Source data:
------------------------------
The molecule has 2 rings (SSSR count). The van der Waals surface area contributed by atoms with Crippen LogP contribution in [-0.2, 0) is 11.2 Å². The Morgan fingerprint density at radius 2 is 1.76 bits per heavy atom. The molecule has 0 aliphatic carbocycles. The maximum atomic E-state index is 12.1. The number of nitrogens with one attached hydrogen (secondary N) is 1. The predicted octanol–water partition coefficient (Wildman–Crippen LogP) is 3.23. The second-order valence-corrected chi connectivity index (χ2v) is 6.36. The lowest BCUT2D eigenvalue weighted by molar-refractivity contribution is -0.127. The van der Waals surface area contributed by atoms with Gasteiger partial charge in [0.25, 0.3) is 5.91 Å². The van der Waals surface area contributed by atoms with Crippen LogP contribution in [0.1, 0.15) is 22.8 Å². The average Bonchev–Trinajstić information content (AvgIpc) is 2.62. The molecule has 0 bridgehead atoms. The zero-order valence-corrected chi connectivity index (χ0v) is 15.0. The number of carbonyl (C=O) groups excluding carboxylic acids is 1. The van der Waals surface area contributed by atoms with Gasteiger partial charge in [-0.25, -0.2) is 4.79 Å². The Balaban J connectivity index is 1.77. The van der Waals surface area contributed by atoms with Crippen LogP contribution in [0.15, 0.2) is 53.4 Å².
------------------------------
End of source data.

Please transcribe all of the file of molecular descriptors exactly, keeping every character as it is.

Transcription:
The molecule has 2 rings (SSSR count). The van der Waals surface area contributed by atoms with Crippen LogP contribution in [-0.2, 0) is 11.2 Å². The Morgan fingerprint density at radius 2 is 1.76 bits per heavy atom. The molecule has 0 aliphatic carbocycles. The maximum atomic E-state index is 12.1. The number of nitrogens with one attached hydrogen (secondary N) is 1. The predicted octanol–water partition coefficient (Wildman–Crippen LogP) is 3.23. The second-order valence-corrected chi connectivity index (χ2v) is 6.36. The lowest BCUT2D eigenvalue weighted by molar-refractivity contribution is -0.127. The van der Waals surface area contributed by atoms with Gasteiger partial charge in [0.25, 0.3) is 5.91 Å². The van der Waals surface area contributed by atoms with Crippen LogP contribution in [0.1, 0.15) is 22.8 Å². The average Bonchev–Trinajstić information content (AvgIpc) is 2.62. The molecule has 0 bridgehead atoms. The zero-order valence-corrected chi connectivity index (χ0v) is 15.0. The number of carbonyl (C=O) groups excluding carboxylic acids is 1. The van der Waals surface area contributed by atoms with Gasteiger partial charge in [-0.25, -0.2) is 4.79 Å². The Balaban J connectivity index is 1.77. The van der Waals surface area contributed by atoms with Crippen LogP contribution in [0.15, 0.2) is 53.4 Å².